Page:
Lord Campbell of Alloway

My Lords, does my noble friend the Minister agree that, to some degree, charity begins at home and that it is legitimate in such affairs to take into account the employment prospects in our own country?

Baroness Chalker of Wallasey

My Lords, there is room for charity at home and for giving British companies the opportunity to win those contracts abroad for which the German, the French and other governments all give far more help than we can through the ATP budget. It is interesting to note that, although work is still under way on the Pergau project, we estimate that over 2,400 man-years of employment are being generated by the project and much of that work is benefiting sub-contractors throughout Britain.

Lord Cledwyn of Penrhos

My Lords, can the Minister say when our relations with the Malaysian Government are likely to improve and when she thinks that trade links between ourselves and that country will be renewed?

Baroness Chalker of Wallasey

My Lords, the noble Lord, Lord Cledwyn, is asking me to look into a crystal ball. It is much easier to say that we all hope that it will be soon. We are certainly working to that end because Malaysia is a very important export country for British firms.

Lord Jenkins of Putney

My Lords, as the Minister said, we obviously cannot look into the future. However, can she at least give the House in a few sentences the basic cause of the bad feeling which arose between the Malaysian and the British governments over the issue because, if all that the Minister says is true, one would have thought there would only have been a good feeling generated all around? Why is that not the case?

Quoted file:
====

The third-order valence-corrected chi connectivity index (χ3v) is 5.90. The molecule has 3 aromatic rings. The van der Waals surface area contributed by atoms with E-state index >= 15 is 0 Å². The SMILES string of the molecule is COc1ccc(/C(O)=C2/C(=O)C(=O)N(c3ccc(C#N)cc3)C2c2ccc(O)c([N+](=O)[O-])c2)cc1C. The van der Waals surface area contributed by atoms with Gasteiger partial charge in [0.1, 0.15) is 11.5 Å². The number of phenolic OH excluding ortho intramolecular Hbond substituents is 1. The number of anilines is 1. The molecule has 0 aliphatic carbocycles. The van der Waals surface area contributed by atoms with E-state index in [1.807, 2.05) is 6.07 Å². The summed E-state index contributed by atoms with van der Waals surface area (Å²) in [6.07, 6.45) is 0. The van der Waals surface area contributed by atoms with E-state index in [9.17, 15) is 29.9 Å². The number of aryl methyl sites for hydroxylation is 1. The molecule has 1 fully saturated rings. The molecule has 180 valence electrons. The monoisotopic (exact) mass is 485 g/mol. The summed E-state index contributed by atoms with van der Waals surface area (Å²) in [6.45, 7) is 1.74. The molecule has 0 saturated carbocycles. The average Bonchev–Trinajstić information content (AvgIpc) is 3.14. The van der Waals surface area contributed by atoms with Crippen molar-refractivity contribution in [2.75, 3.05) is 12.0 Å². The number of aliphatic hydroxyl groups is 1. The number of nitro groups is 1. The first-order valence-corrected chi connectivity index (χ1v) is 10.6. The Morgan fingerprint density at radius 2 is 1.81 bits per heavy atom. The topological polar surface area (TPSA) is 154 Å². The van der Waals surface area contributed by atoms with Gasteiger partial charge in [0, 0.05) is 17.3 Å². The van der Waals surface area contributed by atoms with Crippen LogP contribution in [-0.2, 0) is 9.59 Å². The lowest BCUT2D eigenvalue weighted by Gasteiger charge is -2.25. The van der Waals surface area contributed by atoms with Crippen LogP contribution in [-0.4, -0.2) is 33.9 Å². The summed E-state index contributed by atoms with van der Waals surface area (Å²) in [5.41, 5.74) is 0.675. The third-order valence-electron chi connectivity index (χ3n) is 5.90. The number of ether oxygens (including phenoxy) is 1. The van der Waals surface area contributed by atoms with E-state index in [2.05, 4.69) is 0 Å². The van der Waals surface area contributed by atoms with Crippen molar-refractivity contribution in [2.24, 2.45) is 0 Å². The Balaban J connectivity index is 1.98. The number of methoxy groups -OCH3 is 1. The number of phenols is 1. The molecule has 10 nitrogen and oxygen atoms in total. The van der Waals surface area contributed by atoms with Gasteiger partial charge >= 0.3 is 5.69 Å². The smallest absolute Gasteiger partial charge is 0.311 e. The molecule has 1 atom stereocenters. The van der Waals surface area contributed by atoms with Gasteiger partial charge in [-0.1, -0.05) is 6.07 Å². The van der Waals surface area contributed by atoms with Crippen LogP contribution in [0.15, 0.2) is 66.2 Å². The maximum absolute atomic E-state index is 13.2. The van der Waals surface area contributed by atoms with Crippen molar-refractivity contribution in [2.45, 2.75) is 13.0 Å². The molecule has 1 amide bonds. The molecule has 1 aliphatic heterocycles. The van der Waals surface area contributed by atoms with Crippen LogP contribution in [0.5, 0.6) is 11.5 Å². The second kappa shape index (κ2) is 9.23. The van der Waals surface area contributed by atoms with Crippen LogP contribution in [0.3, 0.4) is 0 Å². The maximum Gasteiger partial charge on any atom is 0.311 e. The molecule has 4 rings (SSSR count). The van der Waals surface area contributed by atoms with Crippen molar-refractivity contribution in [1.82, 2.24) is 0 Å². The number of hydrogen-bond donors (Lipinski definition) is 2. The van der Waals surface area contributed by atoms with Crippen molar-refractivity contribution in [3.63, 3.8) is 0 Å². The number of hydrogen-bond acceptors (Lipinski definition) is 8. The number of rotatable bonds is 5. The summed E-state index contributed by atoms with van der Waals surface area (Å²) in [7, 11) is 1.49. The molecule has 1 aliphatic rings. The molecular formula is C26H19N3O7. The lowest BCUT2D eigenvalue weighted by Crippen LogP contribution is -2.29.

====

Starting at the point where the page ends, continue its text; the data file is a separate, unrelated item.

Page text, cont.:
Baroness Chalker of Wallasey

My Lords, I am sure that the noble Lord reads newspapers that I no longer read. They probably had rather more to do with the problems regarding Malaysia than anything done either by this Government or, indeed, by individuals. It is interesting to note the Malaysians' very keen attention to diversifying their whole power provision. While we were seeking to get them to look at means of providing power other than by a hydro-electric dam, they wanted such a dam in order to diversify their means of providing power, especially to the Pergau region.

Lord Bruce of Donington

My Lords, is the Minister aware that most Members of the House are familiar with the doctrine of collective government responsibility in this whole sordid affair? Is the Minister also aware that, after reading the evidence, noble Lords will be satisfied with the honourable part that she played?

Baroness Chalker of Wallasey

My Lords, I am extremely grateful to the noble Lord. He knows very well that there are times when, inevitably, one takes one view from an economic stance and another view because there are wider considerations involved. That is exactly what happened in the present case.

Lord Judd

My Lords, will the Minister not accept that the aid and trade provision, which is important, must be based upon sound development priorities? That is what it is about in the aid budget. Will she not therefore accept that this money could have been put to far greater use for humanitarian purposes elsewhere in her aid budget in Africa and Asia instead of being directed to a project which was so economically unsound?

Baroness Chalker of Wallasey

My Lords, if the House will forgive me, I am getting a little tired of being lectured by the noble Lord, Lord Judd. I have made it my business to make sure that ODA money is efficiently spent. This project will bring power to an area of Malaysia which is short of power. The way in which it was done may not be the way the noble gentleman would have done it—

Noble Lords

The noble Lord!

Baroness Chalker of Wallasey

I should have said the way the noble Lord would have done it. I remember his earlier life. I do indeed say that I believe we spend our money well. Even if not exactly the same figures were involved, money would have been spent anyway on providing power in Malaysia.